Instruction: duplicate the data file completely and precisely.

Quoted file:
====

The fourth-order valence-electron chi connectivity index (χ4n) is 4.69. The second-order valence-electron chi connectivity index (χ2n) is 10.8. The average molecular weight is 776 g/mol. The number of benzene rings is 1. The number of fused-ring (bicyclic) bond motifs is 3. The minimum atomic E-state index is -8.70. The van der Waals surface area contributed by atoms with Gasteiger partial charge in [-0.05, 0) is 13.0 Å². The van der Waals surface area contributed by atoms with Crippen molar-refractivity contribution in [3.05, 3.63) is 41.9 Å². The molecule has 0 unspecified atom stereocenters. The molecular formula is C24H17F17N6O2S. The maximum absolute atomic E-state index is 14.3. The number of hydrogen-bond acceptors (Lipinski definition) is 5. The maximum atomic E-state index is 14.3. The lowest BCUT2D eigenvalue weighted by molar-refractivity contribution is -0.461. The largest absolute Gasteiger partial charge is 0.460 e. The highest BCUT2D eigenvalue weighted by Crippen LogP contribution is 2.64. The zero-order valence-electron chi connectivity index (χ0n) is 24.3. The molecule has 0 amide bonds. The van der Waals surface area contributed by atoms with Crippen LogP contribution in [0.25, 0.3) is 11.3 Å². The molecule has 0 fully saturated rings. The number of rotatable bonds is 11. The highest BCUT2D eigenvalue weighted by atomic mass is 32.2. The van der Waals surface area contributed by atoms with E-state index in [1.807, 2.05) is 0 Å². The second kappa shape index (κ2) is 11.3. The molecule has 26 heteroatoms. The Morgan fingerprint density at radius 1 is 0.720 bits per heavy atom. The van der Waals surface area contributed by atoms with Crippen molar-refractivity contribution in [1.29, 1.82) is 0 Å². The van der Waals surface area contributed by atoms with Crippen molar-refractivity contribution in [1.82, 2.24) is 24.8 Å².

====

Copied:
The fourth-order valence-electron chi connectivity index (χ4n) is 4.69. The second-order valence-electron chi connectivity index (χ2n) is 10.8. The average molecular weight is 776 g/mol. The number of benzene rings is 1. The number of fused-ring (bicyclic) bond motifs is 3. The minimum atomic E-state index is -8.70. The van der Waals surface area contributed by atoms with Gasteiger partial charge in [-0.05, 0) is 13.0 Å². The van der Waals surface area contributed by atoms with Crippen molar-refractivity contribution in [3.05, 3.63) is 41.9 Å². The molecule has 0 unspecified atom stereocenters. The molecular formula is C24H17F17N6O2S. The maximum absolute atomic E-state index is 14.3. The number of hydrogen-bond acceptors (Lipinski definition) is 5. The maximum atomic E-state index is 14.3. The lowest BCUT2D eigenvalue weighted by molar-refractivity contribution is -0.461. The largest absolute Gasteiger partial charge is 0.460 e. The highest BCUT2D eigenvalue weighted by Crippen LogP contribution is 2.64. The zero-order valence-electron chi connectivity index (χ0n) is 24.3. The molecule has 0 amide bonds. The van der Waals surface area contributed by atoms with Crippen LogP contribution in [0.25, 0.3) is 11.3 Å². The molecule has 0 fully saturated rings. The number of rotatable bonds is 11. The highest BCUT2D eigenvalue weighted by atomic mass is 32.2. The van der Waals surface area contributed by atoms with E-state index in [1.807, 2.05) is 0 Å². The second kappa shape index (κ2) is 11.3. The molecule has 26 heteroatoms. The Morgan fingerprint density at radius 1 is 0.720 bits per heavy atom. The van der Waals surface area contributed by atoms with Crippen molar-refractivity contribution in [1.29, 1.82) is 0 Å². The van der Waals surface area contributed by atoms with Crippen molar-refractivity contribution in [1.82, 2.24) is 24.8 Å².